‘Burgundy with blue: unexpected enough to look interesting, subtle enough not to look ridiculous.’

This colour-blocking combo is top of fashion’s Premier League

You say West Ham; I say Milan streetstyle. You say Aston Villa; I say fashion influencer. You say Burnley… yup, you get the picture. It’s the one painted in claret and blue.

Actually, it’s burgundy and blue, if you don’t mind. Or eggplant and denim, if we’re going full New York fashion week. Whatever you call it, the point is that, of all the modish combinations that have had their moment in the sun since colour blocking first became A Thing, burgundy and blue is the one that has stuck. Every fashion season, a new duo gets thrown up – I am pretty sure I wrote a column in praise of pink with orange at one point. Sorry about that, dudes. Most of them stay on the fashion page, without making the transition to real life. Burgundy with blue, however, gets seen and photographed at fashion week, every season without fail, because it works.

Burgundy with blue is unexpected enough to look interesting, but subtle enough not to look ridiculous. Both are pretty colours that are, nonetheless, more utility than party. They are the colours of school uniforms, of silk ties, of sky-blue, button-down shirts and polished oxblood brogues.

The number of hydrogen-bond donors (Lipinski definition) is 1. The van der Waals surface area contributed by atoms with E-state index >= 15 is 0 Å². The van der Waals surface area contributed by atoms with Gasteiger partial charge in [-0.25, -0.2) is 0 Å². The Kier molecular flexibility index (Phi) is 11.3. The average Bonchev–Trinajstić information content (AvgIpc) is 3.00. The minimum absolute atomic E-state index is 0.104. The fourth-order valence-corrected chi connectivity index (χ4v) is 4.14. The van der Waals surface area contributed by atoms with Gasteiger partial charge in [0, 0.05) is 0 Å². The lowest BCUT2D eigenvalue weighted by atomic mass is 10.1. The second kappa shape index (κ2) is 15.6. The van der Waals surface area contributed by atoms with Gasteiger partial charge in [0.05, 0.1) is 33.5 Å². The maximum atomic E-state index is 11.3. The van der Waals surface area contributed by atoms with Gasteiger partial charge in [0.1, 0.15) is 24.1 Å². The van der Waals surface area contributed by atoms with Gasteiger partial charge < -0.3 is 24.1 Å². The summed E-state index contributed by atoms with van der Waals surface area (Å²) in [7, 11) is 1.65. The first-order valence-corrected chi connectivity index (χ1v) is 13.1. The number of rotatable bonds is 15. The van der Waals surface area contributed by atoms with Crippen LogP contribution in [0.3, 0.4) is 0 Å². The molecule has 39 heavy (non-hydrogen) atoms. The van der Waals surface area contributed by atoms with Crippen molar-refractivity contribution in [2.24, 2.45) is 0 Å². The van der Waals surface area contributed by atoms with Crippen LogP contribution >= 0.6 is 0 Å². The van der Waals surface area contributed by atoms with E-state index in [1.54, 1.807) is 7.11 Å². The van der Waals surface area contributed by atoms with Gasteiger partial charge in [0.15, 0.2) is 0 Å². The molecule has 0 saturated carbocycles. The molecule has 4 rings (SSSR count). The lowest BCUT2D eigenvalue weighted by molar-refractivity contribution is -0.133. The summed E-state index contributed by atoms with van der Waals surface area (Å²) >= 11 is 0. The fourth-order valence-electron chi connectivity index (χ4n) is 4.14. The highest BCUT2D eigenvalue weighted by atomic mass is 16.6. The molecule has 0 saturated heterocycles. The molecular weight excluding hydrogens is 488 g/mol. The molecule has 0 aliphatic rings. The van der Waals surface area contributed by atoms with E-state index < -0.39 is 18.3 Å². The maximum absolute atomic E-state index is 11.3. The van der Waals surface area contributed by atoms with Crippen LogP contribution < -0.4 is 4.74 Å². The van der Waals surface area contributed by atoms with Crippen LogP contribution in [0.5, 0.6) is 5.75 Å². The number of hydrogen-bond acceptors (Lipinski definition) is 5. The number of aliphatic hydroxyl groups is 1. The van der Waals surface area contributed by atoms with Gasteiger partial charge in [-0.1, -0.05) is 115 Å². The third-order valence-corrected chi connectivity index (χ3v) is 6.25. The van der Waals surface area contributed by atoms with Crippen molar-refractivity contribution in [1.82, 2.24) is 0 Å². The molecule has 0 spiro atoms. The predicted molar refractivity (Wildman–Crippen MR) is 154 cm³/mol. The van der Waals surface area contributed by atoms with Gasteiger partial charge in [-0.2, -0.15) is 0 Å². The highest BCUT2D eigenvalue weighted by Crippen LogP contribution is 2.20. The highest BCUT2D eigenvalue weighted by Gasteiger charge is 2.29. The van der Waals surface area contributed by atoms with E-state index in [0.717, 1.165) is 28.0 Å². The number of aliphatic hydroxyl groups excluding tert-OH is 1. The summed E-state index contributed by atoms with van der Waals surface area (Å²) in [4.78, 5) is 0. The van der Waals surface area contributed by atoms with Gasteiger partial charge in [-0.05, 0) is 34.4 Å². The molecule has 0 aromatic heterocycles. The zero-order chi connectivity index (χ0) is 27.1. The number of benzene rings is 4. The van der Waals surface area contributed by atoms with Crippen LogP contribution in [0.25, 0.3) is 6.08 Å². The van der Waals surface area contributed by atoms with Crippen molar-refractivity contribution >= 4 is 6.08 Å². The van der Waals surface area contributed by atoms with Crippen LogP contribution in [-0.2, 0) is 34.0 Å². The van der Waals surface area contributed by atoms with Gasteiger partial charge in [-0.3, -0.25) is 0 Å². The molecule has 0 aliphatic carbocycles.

This top is an old one of mine by Roland Mouret. For years I wore it either with black trousers and then, more recently, with a pleated below-the-knee black skirt. And then one day it was so cold that even the 14 layers of St Tropez Gradual Tan, on which I rely for leg and arm insulation in the winter, weren’t cutting it. I tried it over a white shirt, which I expected to work but in fact made me look like a trainee sommelier circa 1985. But then I tried it over a pale blue shirt. Bullseye. With navy trousers it made an entire new outfit – shopped for nothing from my own wardrobe, which is my absolute favourite way to shop. (Today, I’m wearing my top with a skirt that’s on sale in Zara now.)

Fashion tends to gloss over the humdrum detail when it comes to colour blocking. Like, what shoes? What bag? What coat? Should they all be burgundy and blue? Can they be black? I mean, this stuff matters, right? And the answer is: no to all-burgundy-and-blue, but also no to all black. A deep blue, like the shoes I’m wearing here, is good. Or a dark charcoal grey. Or white, or cream. (How many times do I have to tell you to buy a pair of white ankle boots?) That’s the i’s dotted and t’s crossed. Now burgundy and blue makes perfect sense.